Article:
Fred Thompson, former U.S. senator and actor, dies in Tennessee

Story highlights

  • Fred Thompson dies after a recurrence of lymphoma
  • "Our nation has lost a servant, Tennessee has lost a son," his family says
  • Thompson campaigned briefly for president in the 2008 election

(CNN)Fred Thompson, a former U.S. senator for Tennessee and actor, has died. He was 73.

Thompson died after a recurrence of lymphoma, his family said in a statement Sunday. He was first diagnosed with non-Hodgkin's lymphoma more than a decade ago.
"It is with a heavy heart and a deep sense of grief that we share the passing of our brother, husband, father, and grandfather who died peacefully in Nashville surrounded by his family," the statement read.
    "Our nation has lost a servant, Tennessee has lost a son, and our family has lost its rock."
    Actor, former U.S. Senator Fred Thompson dead at 73
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    Thompson, a Republican, won a special election in 1994 to fill Al Gore's vacate U.S. Senate seat. He was re-elected for a full term two years later and announced in 2002 that he would not run again.
    He campaigned briefly for president in the 2008 election.
    Condolences poured in Sunday from friends and colleagues, including Republican presidential candidate Jeb Bush and U.S. Sen. Lamar Alexander of Tennessee.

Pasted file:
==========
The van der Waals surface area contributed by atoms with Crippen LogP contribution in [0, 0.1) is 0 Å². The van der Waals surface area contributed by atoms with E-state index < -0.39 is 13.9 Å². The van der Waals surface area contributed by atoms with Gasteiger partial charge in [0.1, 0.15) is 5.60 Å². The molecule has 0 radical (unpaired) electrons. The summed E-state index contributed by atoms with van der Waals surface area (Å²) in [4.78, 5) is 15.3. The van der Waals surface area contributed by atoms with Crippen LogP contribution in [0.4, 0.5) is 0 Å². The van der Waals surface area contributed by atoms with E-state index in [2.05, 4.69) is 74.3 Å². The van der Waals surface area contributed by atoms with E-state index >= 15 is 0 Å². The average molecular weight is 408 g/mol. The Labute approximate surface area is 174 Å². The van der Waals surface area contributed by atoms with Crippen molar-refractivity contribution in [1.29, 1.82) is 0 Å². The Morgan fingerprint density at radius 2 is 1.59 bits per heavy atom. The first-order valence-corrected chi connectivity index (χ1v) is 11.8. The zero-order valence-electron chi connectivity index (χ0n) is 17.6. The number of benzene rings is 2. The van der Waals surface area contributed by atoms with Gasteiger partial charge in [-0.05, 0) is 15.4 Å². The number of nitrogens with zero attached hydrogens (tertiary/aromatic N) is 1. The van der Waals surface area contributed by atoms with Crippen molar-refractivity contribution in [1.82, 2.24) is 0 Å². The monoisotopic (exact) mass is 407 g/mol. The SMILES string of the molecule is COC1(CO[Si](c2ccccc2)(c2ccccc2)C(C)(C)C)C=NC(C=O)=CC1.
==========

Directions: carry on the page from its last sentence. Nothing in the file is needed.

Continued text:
"Fred was a sweet, funny and fiercely intelligent guy with a gentle heart. A bear of a man who was warm and considerate towards all those around him," said Renny Harlin, who directed "Die Hard 2."
    As an actor, Thompson appeared in the films "Die Hard 2," "The Hunt for Red October," and "In the Line of Fire," among others. He performed on the small screen as the gruff district attorney Arthur Branch on NBC's "Law & Order."
    "Fred stood on principle and common sense, and had a deep love for and connection with the people across Tennessee whom he had the privilege to serve in the United States Senate. He enjoyed a hearty laugh, a strong handshake, a good cigar, and a healthy dose of humility," his family said.
    "Fred was the same man on the floor of the Senate, the movie studio, or the town square of Lawrenceburg, his home."